Brexit ‘could release wall of cash if it’s done well’

Business leaders say Brexit could release a "wall of cash" to companies.

Brexit: Could 'release wall of cash' if done right. <strong>Brexit</strong>
Brexit: Could 'release wall of cash' if done right. Brexit

Brexit could release a “wall of cash” to companies if it is “done well”, business leaders say.

With uncertainty over the UK’s departure from the European Union having “stymied” investment, the Scottish Chambers of Commerce (SCC) said money that been held back could be released once Brexit is completed.

SCC president Tim Allan said that if “Brexit is not just done but done well, there is significant potential for an upside”.

He spoke out after the latest SCC quarterly economic study showed overall business performance had declined in the last year.


Mr Allan said this had happened “as companies take on board extra uncertainties caused by the tortuous progress of the Brexit process”.

He said: “We continue to affirm the view that a disorderly, no-deal departure from EU will have painful, long lasting consequences for the economy in Scotland and the UK. But we also believe that, if Brexit is not just done but done well, there is significant potential for an upside.

“Uncertainty has undoubtedly stymied corporate investment. We put a direct challenge to political leaders today – deliver a positive outcome to Brexit and the economy will benefit.

“We believe there is a wall of cash that has been pent up while the process of leaving the EU has unfolded which can and will be unleashed.”


The research, carried out together with the Fraser of Allander Institute economic think tank, covered the period June to September 2019.

More than three quarters of firms in the tourism sector are looking to take on workers, it found, with half these companies reporting recruitment difficulties.

In the construction sector, sales had slowed, while less than a quarter of companies reported investment was rising. And in manufacturing total sales revenue fell back, with sales trends described as being “significantly lower than recorded for the for the same quarter of 2018”.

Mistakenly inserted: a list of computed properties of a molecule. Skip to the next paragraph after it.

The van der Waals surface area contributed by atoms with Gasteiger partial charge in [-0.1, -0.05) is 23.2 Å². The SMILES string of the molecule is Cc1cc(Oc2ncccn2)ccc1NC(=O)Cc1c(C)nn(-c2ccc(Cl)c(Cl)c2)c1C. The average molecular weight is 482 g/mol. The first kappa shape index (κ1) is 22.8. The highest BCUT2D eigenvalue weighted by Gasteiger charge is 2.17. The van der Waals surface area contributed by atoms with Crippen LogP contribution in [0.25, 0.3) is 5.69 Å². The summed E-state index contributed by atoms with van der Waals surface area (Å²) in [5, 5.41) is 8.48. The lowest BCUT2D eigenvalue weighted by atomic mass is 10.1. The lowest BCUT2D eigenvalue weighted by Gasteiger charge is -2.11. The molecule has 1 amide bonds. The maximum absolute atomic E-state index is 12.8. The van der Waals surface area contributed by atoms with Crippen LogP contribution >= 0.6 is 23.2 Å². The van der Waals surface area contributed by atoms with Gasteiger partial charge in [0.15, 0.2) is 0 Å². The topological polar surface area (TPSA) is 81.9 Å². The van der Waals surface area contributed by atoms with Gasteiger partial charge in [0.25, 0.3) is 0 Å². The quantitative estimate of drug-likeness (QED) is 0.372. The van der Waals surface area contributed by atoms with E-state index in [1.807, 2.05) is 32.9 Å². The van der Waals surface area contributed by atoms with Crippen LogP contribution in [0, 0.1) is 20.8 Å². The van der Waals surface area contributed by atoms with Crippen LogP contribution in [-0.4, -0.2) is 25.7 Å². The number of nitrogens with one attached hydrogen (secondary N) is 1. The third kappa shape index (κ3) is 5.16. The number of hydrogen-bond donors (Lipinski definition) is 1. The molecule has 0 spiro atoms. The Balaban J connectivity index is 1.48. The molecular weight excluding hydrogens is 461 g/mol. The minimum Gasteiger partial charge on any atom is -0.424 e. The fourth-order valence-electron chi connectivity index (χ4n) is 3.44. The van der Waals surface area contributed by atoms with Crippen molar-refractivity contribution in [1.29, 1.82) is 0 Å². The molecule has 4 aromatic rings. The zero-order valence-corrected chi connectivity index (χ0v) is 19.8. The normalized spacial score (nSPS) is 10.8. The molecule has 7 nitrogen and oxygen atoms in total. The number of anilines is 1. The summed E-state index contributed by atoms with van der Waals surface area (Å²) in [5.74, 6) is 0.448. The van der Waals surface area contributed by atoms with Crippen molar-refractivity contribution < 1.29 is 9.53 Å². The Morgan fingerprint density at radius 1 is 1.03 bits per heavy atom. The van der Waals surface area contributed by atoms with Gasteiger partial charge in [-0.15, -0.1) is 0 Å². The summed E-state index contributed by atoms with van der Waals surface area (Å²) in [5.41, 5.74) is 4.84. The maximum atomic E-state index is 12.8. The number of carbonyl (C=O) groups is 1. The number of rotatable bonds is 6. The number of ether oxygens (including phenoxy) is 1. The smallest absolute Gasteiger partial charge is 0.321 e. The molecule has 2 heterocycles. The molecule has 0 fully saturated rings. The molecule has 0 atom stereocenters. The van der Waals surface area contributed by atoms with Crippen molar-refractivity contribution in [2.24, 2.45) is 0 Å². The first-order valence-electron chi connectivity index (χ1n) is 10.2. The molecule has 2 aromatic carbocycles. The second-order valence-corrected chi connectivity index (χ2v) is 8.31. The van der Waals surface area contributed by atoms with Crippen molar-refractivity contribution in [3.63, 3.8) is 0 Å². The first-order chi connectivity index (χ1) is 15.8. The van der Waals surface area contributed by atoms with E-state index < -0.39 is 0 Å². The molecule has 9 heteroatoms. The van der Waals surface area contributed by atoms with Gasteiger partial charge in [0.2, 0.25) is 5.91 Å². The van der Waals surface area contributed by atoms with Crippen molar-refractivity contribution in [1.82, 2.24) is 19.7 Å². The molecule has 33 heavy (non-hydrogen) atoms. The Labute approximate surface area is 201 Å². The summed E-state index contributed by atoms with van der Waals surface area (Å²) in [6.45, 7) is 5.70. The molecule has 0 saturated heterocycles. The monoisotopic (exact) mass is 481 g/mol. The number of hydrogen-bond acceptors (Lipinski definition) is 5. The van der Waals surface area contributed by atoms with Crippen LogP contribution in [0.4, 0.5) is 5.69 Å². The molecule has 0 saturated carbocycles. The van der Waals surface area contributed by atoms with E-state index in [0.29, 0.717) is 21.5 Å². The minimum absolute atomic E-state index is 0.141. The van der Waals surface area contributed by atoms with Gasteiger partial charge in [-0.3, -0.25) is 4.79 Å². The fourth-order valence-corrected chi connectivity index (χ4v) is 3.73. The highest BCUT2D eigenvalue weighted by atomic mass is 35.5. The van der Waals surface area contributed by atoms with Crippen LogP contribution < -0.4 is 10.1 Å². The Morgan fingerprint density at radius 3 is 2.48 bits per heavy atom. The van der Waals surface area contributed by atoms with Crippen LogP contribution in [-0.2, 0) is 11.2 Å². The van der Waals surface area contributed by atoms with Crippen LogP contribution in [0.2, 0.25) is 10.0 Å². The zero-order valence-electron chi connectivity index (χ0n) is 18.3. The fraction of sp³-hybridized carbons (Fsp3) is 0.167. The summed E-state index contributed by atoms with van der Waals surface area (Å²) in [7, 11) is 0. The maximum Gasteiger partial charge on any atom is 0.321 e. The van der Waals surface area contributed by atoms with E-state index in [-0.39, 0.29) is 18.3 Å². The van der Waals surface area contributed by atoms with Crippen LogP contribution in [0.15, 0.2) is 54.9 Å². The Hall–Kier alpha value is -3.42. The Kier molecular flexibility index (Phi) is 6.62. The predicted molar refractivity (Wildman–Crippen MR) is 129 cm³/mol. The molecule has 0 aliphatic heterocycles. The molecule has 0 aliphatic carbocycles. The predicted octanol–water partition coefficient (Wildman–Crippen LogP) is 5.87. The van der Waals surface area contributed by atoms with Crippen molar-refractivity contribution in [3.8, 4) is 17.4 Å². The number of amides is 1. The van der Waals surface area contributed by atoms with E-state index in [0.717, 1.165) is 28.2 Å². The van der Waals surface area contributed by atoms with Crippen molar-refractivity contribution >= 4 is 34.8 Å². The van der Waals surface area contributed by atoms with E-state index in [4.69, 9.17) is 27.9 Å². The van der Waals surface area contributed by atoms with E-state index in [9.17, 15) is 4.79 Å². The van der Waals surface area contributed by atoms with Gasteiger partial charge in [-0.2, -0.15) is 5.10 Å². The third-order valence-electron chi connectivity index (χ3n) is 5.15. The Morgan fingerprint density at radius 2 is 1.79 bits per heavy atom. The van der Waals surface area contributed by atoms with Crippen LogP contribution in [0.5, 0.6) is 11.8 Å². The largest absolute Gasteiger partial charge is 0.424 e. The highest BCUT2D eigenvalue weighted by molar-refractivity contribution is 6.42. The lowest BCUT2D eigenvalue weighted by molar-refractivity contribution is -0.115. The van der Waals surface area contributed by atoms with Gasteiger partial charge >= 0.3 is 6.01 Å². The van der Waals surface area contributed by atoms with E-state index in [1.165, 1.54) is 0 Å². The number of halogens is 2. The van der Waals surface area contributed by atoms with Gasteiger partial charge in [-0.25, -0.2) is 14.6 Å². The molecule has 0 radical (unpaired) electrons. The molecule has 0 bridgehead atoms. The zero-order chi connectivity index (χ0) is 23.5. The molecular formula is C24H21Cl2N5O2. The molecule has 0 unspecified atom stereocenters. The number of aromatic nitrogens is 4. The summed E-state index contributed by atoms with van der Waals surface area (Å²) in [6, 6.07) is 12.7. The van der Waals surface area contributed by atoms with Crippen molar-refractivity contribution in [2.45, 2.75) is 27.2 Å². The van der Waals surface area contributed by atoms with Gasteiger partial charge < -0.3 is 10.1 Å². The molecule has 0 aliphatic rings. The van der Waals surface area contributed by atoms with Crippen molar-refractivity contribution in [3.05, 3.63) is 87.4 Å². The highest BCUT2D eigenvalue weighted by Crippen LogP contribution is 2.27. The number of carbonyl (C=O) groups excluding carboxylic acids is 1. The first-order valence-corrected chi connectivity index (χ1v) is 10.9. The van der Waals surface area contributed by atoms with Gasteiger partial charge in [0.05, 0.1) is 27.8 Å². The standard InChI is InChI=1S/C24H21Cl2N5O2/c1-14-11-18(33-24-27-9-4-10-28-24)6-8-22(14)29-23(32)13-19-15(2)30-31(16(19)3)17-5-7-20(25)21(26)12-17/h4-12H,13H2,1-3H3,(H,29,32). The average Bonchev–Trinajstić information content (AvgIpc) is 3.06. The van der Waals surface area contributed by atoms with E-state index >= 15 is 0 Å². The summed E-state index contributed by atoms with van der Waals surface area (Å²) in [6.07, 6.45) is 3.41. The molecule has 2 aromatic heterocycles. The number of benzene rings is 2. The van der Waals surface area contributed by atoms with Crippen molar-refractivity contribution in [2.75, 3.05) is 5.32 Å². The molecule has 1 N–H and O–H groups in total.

Mr Allan said the challenges facing businesses were “laid bare” in the report.

He added: “As the UK faces yet another deadline in the Brexit process, construction and manufacturing have reported severe challenges in terms of future orders, exports and investment.

“Meanwhile companies in sectors including retail and tourism face continued challenges in recruiting people with the right skills as the number of available workers from Europe continues to decline.”

Professor Graeme Roy, director at the University of Strathclyde’s Fraser of Allander Institute, said: “Scottish businesses appear to be treading water as they await clarity on the terms of the UK’s exit from the EU. ”


He added: “The data suggests that Scotland should avoid a ‘technical recession’ – defined as two consecutive quarters of negative growth – when the next set of official figures are released later on this year. However, growth remains fragile and investment levels remain weak.

“A ‘no-deal’ Brexit remains the greatest immediate risk to the Scottish economy. It is misguided to argue that ‘no deal’ is better than further delay. A ‘no-deal’ would not only act as a major economic shock but will do little to curb uncertainty, with the UK’s future relationship with the EU still needing resolved.”

Scottish Finance Secretary Derek Mackay called for a no-deal Brexit to be ruled out, adding: “It’s clear from this latest report that Brexit uncertainty, and in particular the threat of ‘no deal’, is having an increasingly negative impact on business confidence.”

He said the Scottish Government was taking steps to mitigate the impact of Brexit but could never be entirely ready for leaving the UK without a deal.

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